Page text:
The White-crowned Sparrow is a fairly common migrant through Ontario but nesting is mainly in the vicinity of Hudson and James Bay. Most go south in winter to the southern United States and Mexico though some stay in our area near feeders.
Confusingly, many of the migrants we see are young birds and have brownish crowns. We saw these this morning by the Guild Inn.
Another migrant bird named for the colour of its crown is the Ruby-crowned Kinglet. In general, the ruby crown is concealed showing up only in moments of excitement when the crown feathers are raised.
The kinglet that we saw this morning did not show the ruby crown.
Species list: double-crested cormorant, red-breasted merganser, killdeer, ring-billed gull, mourning dove, northern flicker, blue jay, American crow, black-capped chickadee, American robin, ruby-crowned kinglet, golden-crowned kinglet, European starling, house sparrow, common grackle, northern cardinal, American goldfinch, white-crowned sparrow. (18 species)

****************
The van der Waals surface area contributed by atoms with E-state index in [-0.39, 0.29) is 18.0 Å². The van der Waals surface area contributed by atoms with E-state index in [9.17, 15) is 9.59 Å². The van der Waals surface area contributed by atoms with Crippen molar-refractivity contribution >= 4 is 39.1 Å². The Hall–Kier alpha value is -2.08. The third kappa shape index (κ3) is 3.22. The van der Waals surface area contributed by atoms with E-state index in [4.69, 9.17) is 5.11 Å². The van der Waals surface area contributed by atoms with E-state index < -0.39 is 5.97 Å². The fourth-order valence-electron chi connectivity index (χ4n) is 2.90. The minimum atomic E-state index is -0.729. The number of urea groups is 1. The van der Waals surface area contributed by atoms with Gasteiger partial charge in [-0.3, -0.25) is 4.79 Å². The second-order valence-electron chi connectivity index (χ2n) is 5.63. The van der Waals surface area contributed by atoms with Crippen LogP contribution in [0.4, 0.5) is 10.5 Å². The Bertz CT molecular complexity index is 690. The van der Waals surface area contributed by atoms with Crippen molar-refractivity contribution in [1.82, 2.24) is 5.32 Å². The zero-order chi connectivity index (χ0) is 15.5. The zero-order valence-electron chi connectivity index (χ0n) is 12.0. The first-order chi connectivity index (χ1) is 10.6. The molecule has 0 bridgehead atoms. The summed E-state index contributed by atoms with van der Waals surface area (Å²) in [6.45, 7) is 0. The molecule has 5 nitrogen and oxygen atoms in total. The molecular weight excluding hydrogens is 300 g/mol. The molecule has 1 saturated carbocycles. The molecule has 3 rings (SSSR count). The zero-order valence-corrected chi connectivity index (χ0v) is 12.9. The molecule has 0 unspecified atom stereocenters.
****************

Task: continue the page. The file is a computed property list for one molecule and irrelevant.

Guild area scenes:
A short wonderful video explaining murmurations.
The mug of cider simmered slow,
The apples sputtered in a row,
And, close at hand, the basket stood
With nuts from brown October’s wood. – John Greenleaf Whittier (1807–1892)
I saw a small flock of white and brown crowned sparrows eating on the ground at Colonel Sam Smith. I wondered about the ‘brown crowned’ so thanks for the information.